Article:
THE CONCEPT of contact ulcers of the larynx was first advanced by Chevalier Jackson1 in 1928, but since then the literature on this lesion has been rather scanty. As early as 1926, however (and also in 1937) Blegvad2 called attention to laryngeal tuberculosis that manifests itself in swelling and redness of the mucous membrane of the vocal processes. In some cases he found ulcerations here. In addition, two case reports on nontuberculous contact ulcerations were published by Videbech3 and Hagerup.4 In 1942 Blegvad5 discussed the possibility of tuberculosis as the cause of contact ulcers. He arrived at the conclusion that when one is faced by these ulcerations one should always think of the possibility that pulmonary tuberculosis is present, in contrast to what had been assumed previously. At the same time, Blegvad advanced the hypothesis that some of these ulcerations might be instances of pachyderma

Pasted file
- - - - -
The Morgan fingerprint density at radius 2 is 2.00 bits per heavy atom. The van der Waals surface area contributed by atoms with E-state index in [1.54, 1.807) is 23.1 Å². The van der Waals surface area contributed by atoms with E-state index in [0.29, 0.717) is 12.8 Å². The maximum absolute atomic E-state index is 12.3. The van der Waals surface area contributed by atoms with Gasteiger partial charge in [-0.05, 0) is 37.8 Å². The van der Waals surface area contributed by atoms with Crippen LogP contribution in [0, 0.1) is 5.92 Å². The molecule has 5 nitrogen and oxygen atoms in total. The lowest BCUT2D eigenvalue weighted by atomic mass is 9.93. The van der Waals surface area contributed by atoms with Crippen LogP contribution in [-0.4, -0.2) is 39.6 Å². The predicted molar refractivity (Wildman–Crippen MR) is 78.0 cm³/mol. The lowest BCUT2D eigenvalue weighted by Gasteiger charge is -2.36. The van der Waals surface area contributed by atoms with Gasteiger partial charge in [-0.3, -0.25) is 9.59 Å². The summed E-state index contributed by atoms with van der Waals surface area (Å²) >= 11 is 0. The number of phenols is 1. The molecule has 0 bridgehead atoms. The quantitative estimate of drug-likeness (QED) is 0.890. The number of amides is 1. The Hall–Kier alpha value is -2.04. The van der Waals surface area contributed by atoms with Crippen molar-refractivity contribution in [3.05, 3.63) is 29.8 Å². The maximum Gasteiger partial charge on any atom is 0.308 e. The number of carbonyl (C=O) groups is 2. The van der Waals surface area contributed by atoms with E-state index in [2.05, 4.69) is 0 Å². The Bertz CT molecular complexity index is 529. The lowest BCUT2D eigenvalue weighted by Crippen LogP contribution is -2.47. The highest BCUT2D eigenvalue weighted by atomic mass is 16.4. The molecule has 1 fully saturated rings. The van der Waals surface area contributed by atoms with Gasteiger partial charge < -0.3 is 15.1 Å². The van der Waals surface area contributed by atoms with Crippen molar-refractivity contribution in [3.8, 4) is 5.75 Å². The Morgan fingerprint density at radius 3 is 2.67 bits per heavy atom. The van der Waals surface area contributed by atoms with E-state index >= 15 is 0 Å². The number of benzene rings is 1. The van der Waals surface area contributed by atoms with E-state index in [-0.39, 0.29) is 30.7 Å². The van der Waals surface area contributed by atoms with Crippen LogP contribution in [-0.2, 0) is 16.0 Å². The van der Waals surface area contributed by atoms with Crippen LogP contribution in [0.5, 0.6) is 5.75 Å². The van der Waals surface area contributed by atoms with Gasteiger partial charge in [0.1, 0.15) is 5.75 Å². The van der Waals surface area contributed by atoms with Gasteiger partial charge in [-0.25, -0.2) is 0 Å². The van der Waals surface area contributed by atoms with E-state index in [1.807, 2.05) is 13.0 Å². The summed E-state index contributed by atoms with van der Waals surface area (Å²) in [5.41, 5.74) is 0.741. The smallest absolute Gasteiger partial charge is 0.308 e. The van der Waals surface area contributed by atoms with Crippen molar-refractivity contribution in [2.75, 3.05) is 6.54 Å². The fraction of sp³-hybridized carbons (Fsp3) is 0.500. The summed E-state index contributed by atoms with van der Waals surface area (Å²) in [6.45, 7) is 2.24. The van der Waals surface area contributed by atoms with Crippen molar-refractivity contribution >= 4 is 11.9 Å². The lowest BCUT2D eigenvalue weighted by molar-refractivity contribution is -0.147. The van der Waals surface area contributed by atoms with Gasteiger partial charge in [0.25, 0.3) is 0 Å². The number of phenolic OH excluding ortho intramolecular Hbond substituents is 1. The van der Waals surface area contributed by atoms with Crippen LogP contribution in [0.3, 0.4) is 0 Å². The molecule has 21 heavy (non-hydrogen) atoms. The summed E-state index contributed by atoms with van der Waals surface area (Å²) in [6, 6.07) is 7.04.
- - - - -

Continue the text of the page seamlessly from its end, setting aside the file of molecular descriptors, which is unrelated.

JOHANSEN H, KIAER W. CONTACT ULCERS AND LARYNGEAL TUBERCULOSIS. Arch Otolaryngol. 1949;50(3):264–283. doi:10.1001/archotol.1949.00700010274005
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